Authors

Paul E. Kwak, MD

Paul E. Kwak, MD

Paul E. Kwak is a laryngologist and laryngeal surgeon at the NYU Voice Center, and Assistant Professor in the NYU Department of Otolaryngology - Head and Neck Surgery, specializing in care of the professional voice and phonomicrosurgical resection of benign vocal fold lesions. He treats patients with vocal cord cancer, vocal cord paralysis, and laryngeal papilloma, and is experienced in surgical techniques for laryngeal microsurgery and use of the KTP laser. Dr. Kwak completed his clinical fellowship in laryngeal surgery with Dr. Steven Zeitels at the Massachusetts General Hospital, and his residency in otolaryngology-head and neck surgery at Baylor College of Medicine and MD Anderson Cancer Center.

He is also a graduate of The Juilliard School, where he earned a master's degree in Collaborative Piano with Margo Garrett, studying vocal accompanying and opera coaching.

In 2003, Kwak graduated magna cum laude from Harvard University, where he studied the history of medicine and medical ethics and wrote an honors thesis on the history of trust in the physician-patient relationship. Kwak spent a year abroad at Oxford University, on fellowship from Harvard, where he earned a master's degree in Comparative Social Policy, writing an honors dissertation on patients' rights legislation in the United States and in the United Kingdom. In February 2006, Kwak was awarded the Paul and Daisy Soros Fellowship for New Americans, and in May 2006, the Helen Fay Prize for Outstanding Pianist at Juilliard. He is a graduate of Case Western Reserve University School of Medicine, where he was named the 2010 Outstanding Graduating Medical Student.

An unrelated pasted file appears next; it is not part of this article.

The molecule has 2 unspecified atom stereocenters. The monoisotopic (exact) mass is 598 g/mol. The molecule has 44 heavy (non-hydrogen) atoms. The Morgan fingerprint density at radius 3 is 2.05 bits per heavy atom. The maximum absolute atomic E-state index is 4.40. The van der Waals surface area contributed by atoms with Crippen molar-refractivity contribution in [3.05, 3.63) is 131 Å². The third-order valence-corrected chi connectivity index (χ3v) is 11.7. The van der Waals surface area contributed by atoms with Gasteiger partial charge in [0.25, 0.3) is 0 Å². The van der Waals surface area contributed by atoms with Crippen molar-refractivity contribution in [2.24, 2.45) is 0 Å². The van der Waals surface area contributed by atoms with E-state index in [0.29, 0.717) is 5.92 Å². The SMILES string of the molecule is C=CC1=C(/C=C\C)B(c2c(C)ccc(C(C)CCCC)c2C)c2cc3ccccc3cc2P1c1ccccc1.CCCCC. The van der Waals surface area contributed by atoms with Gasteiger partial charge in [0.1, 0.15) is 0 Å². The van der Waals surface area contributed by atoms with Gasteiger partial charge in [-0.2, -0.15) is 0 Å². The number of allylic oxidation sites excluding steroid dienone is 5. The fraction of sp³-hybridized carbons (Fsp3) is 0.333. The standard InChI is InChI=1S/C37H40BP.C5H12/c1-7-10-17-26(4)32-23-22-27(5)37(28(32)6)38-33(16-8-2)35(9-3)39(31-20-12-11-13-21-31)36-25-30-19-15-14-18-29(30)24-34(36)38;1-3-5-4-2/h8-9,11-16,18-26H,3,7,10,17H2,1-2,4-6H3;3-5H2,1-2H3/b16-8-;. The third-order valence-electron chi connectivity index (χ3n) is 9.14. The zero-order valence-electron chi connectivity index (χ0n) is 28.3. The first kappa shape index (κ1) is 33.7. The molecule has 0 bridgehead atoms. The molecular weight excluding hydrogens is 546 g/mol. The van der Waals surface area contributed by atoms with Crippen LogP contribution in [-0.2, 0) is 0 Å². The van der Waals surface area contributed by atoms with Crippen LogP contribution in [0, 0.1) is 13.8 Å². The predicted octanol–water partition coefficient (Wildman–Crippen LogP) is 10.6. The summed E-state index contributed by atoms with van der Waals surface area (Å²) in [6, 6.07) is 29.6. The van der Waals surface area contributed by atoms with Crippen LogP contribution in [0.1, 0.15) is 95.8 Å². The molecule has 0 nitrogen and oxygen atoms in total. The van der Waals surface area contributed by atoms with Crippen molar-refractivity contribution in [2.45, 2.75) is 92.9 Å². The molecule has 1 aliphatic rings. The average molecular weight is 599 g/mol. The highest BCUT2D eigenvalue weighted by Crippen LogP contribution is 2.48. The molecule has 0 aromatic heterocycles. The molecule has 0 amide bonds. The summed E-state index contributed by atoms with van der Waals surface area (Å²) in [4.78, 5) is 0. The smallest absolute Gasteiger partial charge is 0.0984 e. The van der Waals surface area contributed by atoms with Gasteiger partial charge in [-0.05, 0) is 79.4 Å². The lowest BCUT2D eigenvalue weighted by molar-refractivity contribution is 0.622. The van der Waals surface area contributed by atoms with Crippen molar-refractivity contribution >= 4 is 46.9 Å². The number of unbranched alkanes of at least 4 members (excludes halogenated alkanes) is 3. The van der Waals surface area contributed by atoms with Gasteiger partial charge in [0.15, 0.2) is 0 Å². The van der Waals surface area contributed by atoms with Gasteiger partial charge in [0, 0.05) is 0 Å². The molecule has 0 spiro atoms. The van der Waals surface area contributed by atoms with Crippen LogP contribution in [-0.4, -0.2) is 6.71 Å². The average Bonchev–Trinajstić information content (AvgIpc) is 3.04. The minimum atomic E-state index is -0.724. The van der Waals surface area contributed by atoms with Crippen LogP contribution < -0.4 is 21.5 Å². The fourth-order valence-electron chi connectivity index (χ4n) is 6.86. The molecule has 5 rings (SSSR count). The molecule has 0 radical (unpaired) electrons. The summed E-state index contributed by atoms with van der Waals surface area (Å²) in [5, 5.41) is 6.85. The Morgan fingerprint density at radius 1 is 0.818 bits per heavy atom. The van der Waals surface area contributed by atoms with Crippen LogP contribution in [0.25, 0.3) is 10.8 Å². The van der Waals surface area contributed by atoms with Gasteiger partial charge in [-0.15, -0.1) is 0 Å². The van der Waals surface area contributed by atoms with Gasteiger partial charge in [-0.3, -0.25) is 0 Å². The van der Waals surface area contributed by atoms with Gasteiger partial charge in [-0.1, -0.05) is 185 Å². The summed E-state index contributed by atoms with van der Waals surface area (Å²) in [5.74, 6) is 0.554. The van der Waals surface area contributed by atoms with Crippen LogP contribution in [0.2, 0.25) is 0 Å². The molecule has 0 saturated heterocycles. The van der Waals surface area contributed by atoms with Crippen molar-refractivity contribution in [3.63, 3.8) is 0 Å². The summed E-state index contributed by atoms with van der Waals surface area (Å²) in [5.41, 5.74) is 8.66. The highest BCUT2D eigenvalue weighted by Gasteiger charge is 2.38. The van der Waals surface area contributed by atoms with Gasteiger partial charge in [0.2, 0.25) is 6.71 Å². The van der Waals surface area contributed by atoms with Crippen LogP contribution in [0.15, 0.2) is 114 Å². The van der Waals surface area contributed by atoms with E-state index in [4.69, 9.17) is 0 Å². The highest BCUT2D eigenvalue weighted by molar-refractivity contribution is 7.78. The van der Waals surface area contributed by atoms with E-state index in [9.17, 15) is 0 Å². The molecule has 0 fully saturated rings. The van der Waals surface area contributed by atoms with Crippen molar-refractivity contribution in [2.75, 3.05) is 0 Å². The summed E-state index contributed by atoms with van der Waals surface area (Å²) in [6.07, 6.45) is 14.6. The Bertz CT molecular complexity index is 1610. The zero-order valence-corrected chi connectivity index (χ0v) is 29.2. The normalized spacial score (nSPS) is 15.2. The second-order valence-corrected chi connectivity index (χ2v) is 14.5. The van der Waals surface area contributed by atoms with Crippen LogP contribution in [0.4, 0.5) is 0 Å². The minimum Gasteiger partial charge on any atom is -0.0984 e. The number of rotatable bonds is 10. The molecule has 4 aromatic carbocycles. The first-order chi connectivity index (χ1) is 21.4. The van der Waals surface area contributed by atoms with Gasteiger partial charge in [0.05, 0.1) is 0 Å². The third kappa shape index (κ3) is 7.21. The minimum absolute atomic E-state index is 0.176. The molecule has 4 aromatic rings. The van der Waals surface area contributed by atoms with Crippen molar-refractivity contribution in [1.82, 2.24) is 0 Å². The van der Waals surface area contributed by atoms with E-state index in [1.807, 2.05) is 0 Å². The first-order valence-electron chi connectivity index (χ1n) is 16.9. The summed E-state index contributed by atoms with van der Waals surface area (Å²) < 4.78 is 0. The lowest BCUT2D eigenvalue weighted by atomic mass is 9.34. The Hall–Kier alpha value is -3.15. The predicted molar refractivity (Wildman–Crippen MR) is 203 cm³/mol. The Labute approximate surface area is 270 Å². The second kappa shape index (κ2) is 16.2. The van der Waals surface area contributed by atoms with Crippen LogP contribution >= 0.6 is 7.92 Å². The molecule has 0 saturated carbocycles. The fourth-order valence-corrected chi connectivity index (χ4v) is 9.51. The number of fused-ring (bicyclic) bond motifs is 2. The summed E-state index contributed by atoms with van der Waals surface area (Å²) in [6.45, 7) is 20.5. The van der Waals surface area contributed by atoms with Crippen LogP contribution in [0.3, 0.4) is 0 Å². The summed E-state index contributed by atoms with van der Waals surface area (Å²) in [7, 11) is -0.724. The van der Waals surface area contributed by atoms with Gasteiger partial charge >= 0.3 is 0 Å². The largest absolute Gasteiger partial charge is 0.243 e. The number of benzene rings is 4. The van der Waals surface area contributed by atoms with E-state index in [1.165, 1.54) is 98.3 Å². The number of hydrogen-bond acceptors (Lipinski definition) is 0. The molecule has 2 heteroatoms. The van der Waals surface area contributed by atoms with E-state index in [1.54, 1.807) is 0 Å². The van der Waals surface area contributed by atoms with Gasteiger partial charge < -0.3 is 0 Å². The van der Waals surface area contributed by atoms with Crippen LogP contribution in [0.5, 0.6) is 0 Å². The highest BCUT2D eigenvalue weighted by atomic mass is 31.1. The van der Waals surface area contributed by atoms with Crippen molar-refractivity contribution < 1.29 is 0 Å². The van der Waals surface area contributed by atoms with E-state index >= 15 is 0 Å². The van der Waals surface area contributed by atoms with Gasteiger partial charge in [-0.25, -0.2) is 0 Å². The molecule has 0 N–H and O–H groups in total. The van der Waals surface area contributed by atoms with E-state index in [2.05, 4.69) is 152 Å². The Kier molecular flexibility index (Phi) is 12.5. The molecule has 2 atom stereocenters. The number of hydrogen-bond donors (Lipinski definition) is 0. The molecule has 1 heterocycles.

Dr. Kwak’s clinical and research interests center on the care of the professional voice, and his most recent publications examine physiologic and acoustic effects of opera performance, in ongoing collaborations with The Juilliard School, The Metropolitan Opera, and the Houston Grand Opera.

Additionally, his work focuses on phonomicrosurgical approaches to benign subepithelial vocal fold pathology, paralytic dysphonia, and recurrent respiratory papillomatosis.

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